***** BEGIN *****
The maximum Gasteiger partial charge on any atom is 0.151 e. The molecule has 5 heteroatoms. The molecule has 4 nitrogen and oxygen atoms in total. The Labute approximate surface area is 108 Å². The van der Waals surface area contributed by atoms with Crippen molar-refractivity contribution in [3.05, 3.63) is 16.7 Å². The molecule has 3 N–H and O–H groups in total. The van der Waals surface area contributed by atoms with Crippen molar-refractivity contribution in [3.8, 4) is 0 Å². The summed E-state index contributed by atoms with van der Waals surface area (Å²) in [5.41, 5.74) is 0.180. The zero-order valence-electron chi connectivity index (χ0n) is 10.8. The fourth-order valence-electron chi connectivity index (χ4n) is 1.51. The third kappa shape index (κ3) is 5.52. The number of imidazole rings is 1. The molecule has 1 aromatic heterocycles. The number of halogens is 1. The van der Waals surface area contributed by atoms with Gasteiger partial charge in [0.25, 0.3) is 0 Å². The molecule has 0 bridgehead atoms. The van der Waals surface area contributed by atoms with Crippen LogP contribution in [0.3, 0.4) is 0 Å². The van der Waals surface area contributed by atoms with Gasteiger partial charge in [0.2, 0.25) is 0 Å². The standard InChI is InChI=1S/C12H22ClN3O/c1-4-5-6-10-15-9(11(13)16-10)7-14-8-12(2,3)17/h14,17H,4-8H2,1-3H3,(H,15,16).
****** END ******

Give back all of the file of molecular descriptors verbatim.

The maximum Gasteiger partial charge on any atom is 0.151 e. The molecule has 5 heteroatoms. The molecule has 4 nitrogen and oxygen atoms in total. The Labute approximate surface area is 108 Å². The van der Waals surface area contributed by atoms with Crippen molar-refractivity contribution in [3.05, 3.63) is 16.7 Å². The molecule has 3 N–H and O–H groups in total. The van der Waals surface area contributed by atoms with Crippen molar-refractivity contribution in [3.8, 4) is 0 Å². The summed E-state index contributed by atoms with van der Waals surface area (Å²) in [5.41, 5.74) is 0.180. The zero-order valence-electron chi connectivity index (χ0n) is 10.8. The fourth-order valence-electron chi connectivity index (χ4n) is 1.51. The third kappa shape index (κ3) is 5.52. The number of imidazole rings is 1. The molecule has 1 aromatic heterocycles. The number of halogens is 1. The van der Waals surface area contributed by atoms with Gasteiger partial charge in [0.25, 0.3) is 0 Å². The molecule has 0 bridgehead atoms. The van der Waals surface area contributed by atoms with Crippen LogP contribution in [0.3, 0.4) is 0 Å². The van der Waals surface area contributed by atoms with Gasteiger partial charge in [0.2, 0.25) is 0 Å². The standard InChI is InChI=1S/C12H22ClN3O/c1-4-5-6-10-15-9(11(13)16-10)7-14-8-12(2,3)17/h14,17H,4-8H2,1-3H3,(H,15,16).